June brings with it a new astronomical treat and marks the start of another eclipse season for 2020. This month’s Strawberry Moon, or penumbral lunar eclipse, can be viewed on Saturday, 6 June which might make the upcoming long weekend exciting (or not, but more on that later).
How many types of Lunar eclipses are there?
Before jumping into what a Strawberry Moon is and how you can see it in Australia, here’s what you need to know about the three types of lunar eclipses: total, partial and penumbral.
During a penumbral lunar eclipse, the moon only just brushes with the Earth’s outer shadow (penumbra) which is why it can sometimes go unnoticed. This is what you have the chance to see on Saturday.
A partial eclipse will see the moon enter the penumbra and then part of the Earth’s primary shadow (umbra). However, the shadow won’t fully cover the moon.
During a total lunar eclipse, the moon will first move in to the penumbra and then pass right in to the umbra. At this point, the full moon will darken to quite an extent and also dramatically redden.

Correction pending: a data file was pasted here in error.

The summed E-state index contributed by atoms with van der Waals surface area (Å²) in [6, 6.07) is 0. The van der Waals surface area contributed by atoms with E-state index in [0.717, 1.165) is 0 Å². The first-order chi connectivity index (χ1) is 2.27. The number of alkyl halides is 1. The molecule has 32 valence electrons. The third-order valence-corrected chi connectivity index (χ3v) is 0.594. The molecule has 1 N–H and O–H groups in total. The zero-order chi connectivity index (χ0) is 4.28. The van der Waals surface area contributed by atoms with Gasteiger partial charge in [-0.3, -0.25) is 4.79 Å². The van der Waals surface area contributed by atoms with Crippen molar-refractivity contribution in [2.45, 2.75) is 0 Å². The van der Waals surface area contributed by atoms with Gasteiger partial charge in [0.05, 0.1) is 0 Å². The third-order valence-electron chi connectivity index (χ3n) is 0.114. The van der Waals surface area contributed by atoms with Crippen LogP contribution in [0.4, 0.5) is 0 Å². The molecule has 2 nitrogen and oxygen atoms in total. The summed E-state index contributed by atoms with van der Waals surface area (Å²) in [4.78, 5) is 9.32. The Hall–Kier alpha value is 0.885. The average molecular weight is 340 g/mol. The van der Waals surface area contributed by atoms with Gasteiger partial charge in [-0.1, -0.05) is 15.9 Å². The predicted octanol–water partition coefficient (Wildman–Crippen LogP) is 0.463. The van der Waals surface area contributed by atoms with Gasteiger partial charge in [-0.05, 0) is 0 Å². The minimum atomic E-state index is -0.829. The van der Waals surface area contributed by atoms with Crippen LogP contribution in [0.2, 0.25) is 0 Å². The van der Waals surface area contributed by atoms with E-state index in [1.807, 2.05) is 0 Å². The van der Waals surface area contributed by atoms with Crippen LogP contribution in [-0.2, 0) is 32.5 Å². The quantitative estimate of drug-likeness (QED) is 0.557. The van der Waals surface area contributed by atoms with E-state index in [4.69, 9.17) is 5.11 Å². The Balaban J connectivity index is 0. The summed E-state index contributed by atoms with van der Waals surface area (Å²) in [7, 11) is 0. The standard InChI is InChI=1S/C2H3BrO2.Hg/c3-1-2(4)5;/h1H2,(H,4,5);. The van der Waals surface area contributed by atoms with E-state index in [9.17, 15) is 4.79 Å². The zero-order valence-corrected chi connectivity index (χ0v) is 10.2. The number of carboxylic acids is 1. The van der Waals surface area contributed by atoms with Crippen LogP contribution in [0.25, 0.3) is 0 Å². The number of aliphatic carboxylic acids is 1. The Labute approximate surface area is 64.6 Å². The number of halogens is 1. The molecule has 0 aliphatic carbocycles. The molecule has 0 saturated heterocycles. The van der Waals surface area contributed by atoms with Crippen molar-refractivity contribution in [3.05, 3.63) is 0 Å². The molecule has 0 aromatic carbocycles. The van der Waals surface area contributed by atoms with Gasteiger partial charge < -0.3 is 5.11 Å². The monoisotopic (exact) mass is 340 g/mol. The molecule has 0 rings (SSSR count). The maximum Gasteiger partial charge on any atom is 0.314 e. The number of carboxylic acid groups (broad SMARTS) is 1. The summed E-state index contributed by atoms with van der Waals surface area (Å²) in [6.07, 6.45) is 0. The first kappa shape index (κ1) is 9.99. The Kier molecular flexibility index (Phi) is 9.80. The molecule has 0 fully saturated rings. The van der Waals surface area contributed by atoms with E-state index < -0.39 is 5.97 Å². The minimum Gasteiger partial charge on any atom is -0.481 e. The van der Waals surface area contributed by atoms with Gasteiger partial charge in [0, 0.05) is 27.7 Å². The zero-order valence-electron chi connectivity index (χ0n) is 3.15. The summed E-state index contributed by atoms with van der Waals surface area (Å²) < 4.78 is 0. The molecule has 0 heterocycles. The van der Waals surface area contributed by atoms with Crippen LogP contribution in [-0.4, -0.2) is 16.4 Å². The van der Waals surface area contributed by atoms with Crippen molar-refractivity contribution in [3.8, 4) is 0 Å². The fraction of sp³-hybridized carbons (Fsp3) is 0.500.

What is Strawberry Moon eclipse and why is it called that?
If only the name implied we’d see something as exciting as a literal strawberry shape forming across the moon. Sadly not though. The name came about following a short season for harvesting strawberries in the north-eastern part of the US. You’ll also hear it referred to as the Mead Moon, Honey Moon, Rose Moon and Hot Moon.
Because what we’re going to see on 6 June is a penumbral lunar eclipse, your eyes will only just be able to see a slight dip of shade if you’re lucky. This is why it may not be worth waking up or staying up for if you’ve had a late Friday night.
When can I see the Strawberry Moon Eclipse in Australia?
You’ll be able to see the Strawberry Moon Eclipse in Australia starting Saturday, 6 June at 3.45am (AEST). It will reach its peak at 5.24am (AEST). Even if you can’t make out the slight darkening of the moon, there’s no reason why you can’t enjoy the brightness of the full moon with a hot cup of tea, coffee or cocoa if you’re in the mood.
How can I photograph the Strawberry Moon?
Though subtle, you’ll be able to see the difference in the moon before and after the eclipse if you photograph both moments.
All you need is a tripod-mounted DSLR with a minimum 200mm focal length lens. Alternatively, you can use your smartphone camera and place it to the eyepiece of a telescope.